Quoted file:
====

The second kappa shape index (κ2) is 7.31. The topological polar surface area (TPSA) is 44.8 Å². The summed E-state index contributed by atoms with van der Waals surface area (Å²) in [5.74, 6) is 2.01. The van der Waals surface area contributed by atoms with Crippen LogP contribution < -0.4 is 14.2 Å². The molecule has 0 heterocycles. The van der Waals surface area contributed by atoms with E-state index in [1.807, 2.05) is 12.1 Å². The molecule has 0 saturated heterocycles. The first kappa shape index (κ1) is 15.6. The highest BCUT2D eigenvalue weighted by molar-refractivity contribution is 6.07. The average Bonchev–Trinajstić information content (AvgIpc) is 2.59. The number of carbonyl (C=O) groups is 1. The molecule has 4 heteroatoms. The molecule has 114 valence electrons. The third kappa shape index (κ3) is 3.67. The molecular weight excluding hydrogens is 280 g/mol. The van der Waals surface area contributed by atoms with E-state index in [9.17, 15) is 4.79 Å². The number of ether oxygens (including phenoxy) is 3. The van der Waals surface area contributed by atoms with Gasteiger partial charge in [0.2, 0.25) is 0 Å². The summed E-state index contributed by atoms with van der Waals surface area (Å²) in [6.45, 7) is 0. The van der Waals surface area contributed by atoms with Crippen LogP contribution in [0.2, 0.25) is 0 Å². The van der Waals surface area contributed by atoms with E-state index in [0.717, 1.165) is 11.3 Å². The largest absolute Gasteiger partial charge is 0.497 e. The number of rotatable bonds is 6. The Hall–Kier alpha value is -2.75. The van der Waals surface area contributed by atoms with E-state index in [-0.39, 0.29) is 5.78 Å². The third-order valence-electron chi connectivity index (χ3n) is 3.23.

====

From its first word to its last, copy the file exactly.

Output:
The second kappa shape index (κ2) is 7.31. The topological polar surface area (TPSA) is 44.8 Å². The summed E-state index contributed by atoms with van der Waals surface area (Å²) in [5.74, 6) is 2.01. The van der Waals surface area contributed by atoms with Crippen LogP contribution < -0.4 is 14.2 Å². The molecule has 0 heterocycles. The van der Waals surface area contributed by atoms with E-state index in [1.807, 2.05) is 12.1 Å². The molecule has 0 saturated heterocycles. The first kappa shape index (κ1) is 15.6. The highest BCUT2D eigenvalue weighted by molar-refractivity contribution is 6.07. The average Bonchev–Trinajstić information content (AvgIpc) is 2.59. The number of carbonyl (C=O) groups is 1. The molecule has 4 heteroatoms. The molecule has 114 valence electrons. The third kappa shape index (κ3) is 3.67. The molecular weight excluding hydrogens is 280 g/mol. The van der Waals surface area contributed by atoms with E-state index in [9.17, 15) is 4.79 Å². The number of ether oxygens (including phenoxy) is 3. The van der Waals surface area contributed by atoms with Gasteiger partial charge in [0.2, 0.25) is 0 Å². The summed E-state index contributed by atoms with van der Waals surface area (Å²) in [6.45, 7) is 0. The van der Waals surface area contributed by atoms with Crippen LogP contribution in [0.2, 0.25) is 0 Å². The van der Waals surface area contributed by atoms with E-state index in [0.717, 1.165) is 11.3 Å². The largest absolute Gasteiger partial charge is 0.497 e. The number of rotatable bonds is 6. The Hall–Kier alpha value is -2.75. The van der Waals surface area contributed by atoms with E-state index in [-0.39, 0.29) is 5.78 Å². The third-order valence-electron chi connectivity index (χ3n) is 3.23.